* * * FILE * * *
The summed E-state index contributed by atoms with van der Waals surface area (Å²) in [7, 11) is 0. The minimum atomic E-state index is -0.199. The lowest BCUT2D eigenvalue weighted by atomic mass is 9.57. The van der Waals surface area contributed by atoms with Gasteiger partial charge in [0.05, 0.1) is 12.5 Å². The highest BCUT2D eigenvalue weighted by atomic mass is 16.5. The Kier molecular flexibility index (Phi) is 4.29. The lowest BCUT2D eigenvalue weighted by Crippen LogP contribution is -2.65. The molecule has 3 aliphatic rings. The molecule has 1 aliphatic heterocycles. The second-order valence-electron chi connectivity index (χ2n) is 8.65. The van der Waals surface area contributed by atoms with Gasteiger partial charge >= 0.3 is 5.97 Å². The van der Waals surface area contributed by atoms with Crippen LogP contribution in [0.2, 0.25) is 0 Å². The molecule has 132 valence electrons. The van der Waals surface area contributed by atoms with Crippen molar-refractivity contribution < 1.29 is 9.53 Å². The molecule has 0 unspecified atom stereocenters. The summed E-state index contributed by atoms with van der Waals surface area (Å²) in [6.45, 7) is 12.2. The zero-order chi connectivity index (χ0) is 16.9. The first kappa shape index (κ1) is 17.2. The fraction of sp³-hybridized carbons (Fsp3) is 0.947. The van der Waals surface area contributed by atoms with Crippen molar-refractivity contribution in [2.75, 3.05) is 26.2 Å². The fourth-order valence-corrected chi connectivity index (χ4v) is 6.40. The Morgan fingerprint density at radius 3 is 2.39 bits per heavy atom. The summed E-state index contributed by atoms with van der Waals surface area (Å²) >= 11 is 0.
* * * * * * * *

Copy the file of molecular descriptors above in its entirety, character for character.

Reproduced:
The summed E-state index contributed by atoms with van der Waals surface area (Å²) in [7, 11) is 0. The minimum atomic E-state index is -0.199. The lowest BCUT2D eigenvalue weighted by atomic mass is 9.57. The van der Waals surface area contributed by atoms with Gasteiger partial charge in [0.05, 0.1) is 12.5 Å². The highest BCUT2D eigenvalue weighted by atomic mass is 16.5. The Kier molecular flexibility index (Phi) is 4.29. The lowest BCUT2D eigenvalue weighted by Crippen LogP contribution is -2.65. The molecule has 3 aliphatic rings. The molecule has 1 aliphatic heterocycles. The second-order valence-electron chi connectivity index (χ2n) is 8.65. The van der Waals surface area contributed by atoms with Gasteiger partial charge >= 0.3 is 5.97 Å². The van der Waals surface area contributed by atoms with Crippen LogP contribution in [0.2, 0.25) is 0 Å². The molecule has 132 valence electrons. The van der Waals surface area contributed by atoms with Crippen molar-refractivity contribution < 1.29 is 9.53 Å². The molecule has 0 unspecified atom stereocenters. The summed E-state index contributed by atoms with van der Waals surface area (Å²) in [6.45, 7) is 12.2. The zero-order chi connectivity index (χ0) is 16.9. The first kappa shape index (κ1) is 17.2. The fraction of sp³-hybridized carbons (Fsp3) is 0.947. The van der Waals surface area contributed by atoms with Crippen molar-refractivity contribution in [2.75, 3.05) is 26.2 Å². The fourth-order valence-corrected chi connectivity index (χ4v) is 6.40. The Morgan fingerprint density at radius 3 is 2.39 bits per heavy atom. The summed E-state index contributed by atoms with van der Waals surface area (Å²) >= 11 is 0.